ROCK ISLAND COUNTY, IL - In a county that has a history of flooding and nearly 150,000 residents, enforcing building codes, zoning codes, floodplain ordinances, property maintenance codes, and trying to convince residents to adhere to sound building practices can be a tough job. However, it’s a feat that the local Zoning and Building Director and inspectors have managed successfully by being consistent and persistent.
“Rock Island County has 13,000 parcels and 600 miles of road, and approximately 1,400 parcels are located in the floodplain,” said Ray Nees, Director of Zoning and Building. “In order for floodplain management to work, the local official has to take a ‘hard nose’ stance.”
With the Mississippi River to the north and west and the Rock River flowing through the center, the county is vulnerable to floods. In June 2008, flooding caused by severe storms resulted in a major disaster declaration for the State of Illinois, which directly impacted 25 counties. Damage in Rock Island County was minimal, partly due to Nees’ floodplain management strategies.
Nees assumed the role of Zoning Investigator in 1995. To his dismay, flooding was the contributing factor for more than 85 repetitive loss properties in the county. His goal was to minimize the effects of flooding and save taxpayer dollars. The key: take mitigation measures seriously. By the middle of 2005, the number of repetitive loss properties had been cut in half despite floods reaching all time record depths. Nees estimates that without mitigation, the number of repetitive loss properties would be well over 200 today.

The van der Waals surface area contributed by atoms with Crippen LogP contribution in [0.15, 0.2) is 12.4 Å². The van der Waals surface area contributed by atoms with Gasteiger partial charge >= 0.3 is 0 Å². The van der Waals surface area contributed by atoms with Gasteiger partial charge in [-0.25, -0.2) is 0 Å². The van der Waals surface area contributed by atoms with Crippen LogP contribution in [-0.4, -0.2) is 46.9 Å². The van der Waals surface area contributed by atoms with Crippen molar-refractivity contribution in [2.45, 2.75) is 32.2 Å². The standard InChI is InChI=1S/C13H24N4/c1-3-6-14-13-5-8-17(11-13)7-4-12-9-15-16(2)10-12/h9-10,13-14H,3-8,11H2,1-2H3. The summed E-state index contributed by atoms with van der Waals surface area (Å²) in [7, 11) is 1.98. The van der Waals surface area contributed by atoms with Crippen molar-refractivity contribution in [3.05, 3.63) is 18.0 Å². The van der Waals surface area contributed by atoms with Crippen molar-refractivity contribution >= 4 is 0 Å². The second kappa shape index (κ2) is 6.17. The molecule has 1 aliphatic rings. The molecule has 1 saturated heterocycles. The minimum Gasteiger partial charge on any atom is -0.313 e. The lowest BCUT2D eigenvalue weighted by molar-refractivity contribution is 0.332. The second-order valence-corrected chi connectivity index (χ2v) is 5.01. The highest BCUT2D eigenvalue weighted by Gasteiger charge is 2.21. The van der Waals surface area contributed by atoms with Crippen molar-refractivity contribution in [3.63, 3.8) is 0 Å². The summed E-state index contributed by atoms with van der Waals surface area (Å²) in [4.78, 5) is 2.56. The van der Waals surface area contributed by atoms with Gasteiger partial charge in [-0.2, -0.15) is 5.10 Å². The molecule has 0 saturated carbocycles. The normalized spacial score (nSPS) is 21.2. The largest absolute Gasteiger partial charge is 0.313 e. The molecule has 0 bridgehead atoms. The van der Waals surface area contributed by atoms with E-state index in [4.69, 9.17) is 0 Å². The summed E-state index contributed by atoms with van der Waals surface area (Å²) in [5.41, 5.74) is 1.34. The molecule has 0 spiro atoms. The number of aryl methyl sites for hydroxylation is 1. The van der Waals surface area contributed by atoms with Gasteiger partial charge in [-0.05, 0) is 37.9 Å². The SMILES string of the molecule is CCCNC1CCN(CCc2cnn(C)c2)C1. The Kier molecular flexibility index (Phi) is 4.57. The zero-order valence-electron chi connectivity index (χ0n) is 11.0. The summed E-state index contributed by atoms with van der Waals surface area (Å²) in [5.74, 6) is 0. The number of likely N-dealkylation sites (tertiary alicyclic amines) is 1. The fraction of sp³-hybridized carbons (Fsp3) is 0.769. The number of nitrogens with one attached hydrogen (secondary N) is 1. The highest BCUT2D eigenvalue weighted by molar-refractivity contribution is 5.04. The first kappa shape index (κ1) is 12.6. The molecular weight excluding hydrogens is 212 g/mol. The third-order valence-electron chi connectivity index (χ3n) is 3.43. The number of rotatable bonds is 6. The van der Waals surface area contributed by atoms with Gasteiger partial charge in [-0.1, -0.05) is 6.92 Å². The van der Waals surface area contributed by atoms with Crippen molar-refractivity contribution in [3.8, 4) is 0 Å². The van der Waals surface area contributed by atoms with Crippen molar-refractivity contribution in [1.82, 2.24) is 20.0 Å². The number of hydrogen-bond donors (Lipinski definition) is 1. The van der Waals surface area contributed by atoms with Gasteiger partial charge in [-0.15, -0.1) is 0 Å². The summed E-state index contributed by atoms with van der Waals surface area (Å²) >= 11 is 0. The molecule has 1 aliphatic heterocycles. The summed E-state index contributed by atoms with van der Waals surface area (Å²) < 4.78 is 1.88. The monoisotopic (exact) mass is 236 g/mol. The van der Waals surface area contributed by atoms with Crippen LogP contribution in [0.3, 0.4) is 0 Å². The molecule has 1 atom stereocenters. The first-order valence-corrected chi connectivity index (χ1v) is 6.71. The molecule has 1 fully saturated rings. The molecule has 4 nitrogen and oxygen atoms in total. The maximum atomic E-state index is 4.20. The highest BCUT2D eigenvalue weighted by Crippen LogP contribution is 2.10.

“Mitigation projects are probably the most effective steps somebody at the local level can take to save taxpayer dollars,” said Nees. “We’ve done buyouts, and we’ve recommended elevations. At one point we had nine houses at once being elevated on Campbell’s Island.”
There is no preferential treatment when it comes to code enforcement. Everyone is expected to adhere to them. “We have done buyouts for insured flood victims, and we enforce the same regulations on those people who don’t have insurance,” said Nees.
While empathetic to flood victims’ plight, Nees manages to remain steadfast in enforcing regulations. “If I allow a poor family to move back into a home that has not been cleaned and elevated, then not only am I endangering their health, I am allowing their entire family to be placed right back in harm’s way. I won’t be responsible for that,” said Nees.
“The toughest part of a floodplain manager’s job is when you’ve got to tell someone, whose property has been declared substantially damaged, that you [the property owner] must elevate your home or tear it down,” said Nees. “Yet, you have to be tough about it and get flood victims to put themselves in a better situation.”